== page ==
Where European Banks Store Their Cash: Foreign Banks Domiciled In US See Cash Hoard Spike Back To Record Highs

Anyone looking at the broad headline data from the weekly commercial bank asset (H.8) release could rush to the superficial conclusion that cash assets at US-based financial institutions is approaching all time highs, which, again superficially, it is, at $1.9 trillion, the highest in 2012, and just shy of the all time highs of $1.936 trillion from July 2011. Further superficial analysis would lead one to believe that there is a notable divergence between total US bank cash (the bulk of its procured via repoing of previously purchased securities) and the weekly excess reserve balance indicated by the Fed. All these would be useful, if completely, wrong observations. The only relevant and accurate observation in this week's H.8 data is that foreign banks domiciled in the US have taken their cash balance back to all time highs, which at $918 billion is in the ballpark of the highest it has ever been, and merely confirms what everyone has known: the only reason the US market has benefited in the last several months is due to flight to safety into what, for whatever reason, is perceived as the safety of the US capital markets. At some point, this record cash balance will once again flow out, even as US bank cash holdings remain as flat as they have been for the past 3 years.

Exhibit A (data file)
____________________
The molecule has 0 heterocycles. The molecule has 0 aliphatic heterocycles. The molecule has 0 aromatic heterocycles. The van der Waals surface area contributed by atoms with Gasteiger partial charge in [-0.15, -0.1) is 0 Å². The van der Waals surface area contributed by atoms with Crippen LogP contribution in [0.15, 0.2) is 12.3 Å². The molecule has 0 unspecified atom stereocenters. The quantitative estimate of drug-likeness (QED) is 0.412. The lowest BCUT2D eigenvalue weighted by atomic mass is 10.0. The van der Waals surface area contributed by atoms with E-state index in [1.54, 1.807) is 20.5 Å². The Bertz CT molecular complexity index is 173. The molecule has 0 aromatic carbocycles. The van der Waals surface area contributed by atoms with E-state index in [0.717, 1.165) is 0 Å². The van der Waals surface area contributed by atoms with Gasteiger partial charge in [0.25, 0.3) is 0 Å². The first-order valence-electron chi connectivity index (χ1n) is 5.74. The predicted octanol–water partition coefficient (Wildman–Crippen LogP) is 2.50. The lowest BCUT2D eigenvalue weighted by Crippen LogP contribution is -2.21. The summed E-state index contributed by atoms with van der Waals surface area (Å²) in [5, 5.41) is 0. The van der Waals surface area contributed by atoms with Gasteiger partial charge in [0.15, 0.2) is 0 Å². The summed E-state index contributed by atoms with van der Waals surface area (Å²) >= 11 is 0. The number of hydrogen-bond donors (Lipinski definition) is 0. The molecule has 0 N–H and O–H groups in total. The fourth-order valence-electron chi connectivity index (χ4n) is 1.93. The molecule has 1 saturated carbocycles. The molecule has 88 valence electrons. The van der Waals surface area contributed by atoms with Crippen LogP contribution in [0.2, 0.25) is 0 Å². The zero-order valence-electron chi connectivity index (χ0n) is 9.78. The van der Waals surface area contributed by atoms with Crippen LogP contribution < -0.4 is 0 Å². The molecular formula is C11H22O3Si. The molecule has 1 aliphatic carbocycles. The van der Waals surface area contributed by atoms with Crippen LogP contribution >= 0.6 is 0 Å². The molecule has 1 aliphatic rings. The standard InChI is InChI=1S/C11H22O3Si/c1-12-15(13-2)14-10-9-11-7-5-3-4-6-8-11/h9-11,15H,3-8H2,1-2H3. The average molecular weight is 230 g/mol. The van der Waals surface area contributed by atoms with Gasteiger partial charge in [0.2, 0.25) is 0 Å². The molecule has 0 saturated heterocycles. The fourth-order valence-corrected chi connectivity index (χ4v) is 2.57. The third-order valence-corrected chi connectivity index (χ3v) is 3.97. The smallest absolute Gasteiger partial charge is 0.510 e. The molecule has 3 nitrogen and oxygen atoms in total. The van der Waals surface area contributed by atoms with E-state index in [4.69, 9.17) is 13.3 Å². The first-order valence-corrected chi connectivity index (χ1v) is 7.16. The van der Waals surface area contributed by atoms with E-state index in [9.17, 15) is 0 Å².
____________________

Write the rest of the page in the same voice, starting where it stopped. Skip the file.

Foreign (read European) commercial banks located in the US have seen their cash holdings soar by $315 billion since April, or roughly since the time Europe start imploding once again after the LTRO 2 myth fizzled. What does this mean? That the tumble in the EUR in the past 4 months was driven primarily by European banks selling their currency and hoarding USD in US-subs. What, however, is notable is that this cash was not used to purchase US securities, but stayed inert to provide a cash buffer, supposedly to keep European banks in compliance with various Basel and other capitalization requirements. It also means that the market which has been looking at this number as potential dry powder for future purchases of stocks and bonds, has been dead wrong, and all it will take is for a sustained rise in the EUR for the cash balance to revert back out of the US, and into the holding level companies of the European banks which currently save dollars in the US.

Finally, what all this means is that, as we suggested two weeks ago, simple promises of future intervention by central banks will be insufficient, as US banks, whose cash balances have not budget in years, are now cash starved and in order to push the market to a new, higher level, they will require actual investable cash, i.e., reserves deposited by the Fed. Because ironically, risk flight out of one market and into another, does nothing for the aggregate level of global equities. Absent freshly printed money, the global stock markets will lurch from Europe to the US to Asia back to Europe indefinitely, until everyone develops terminal vertigo and gives up at which point not even the algos will be able to trade with each other.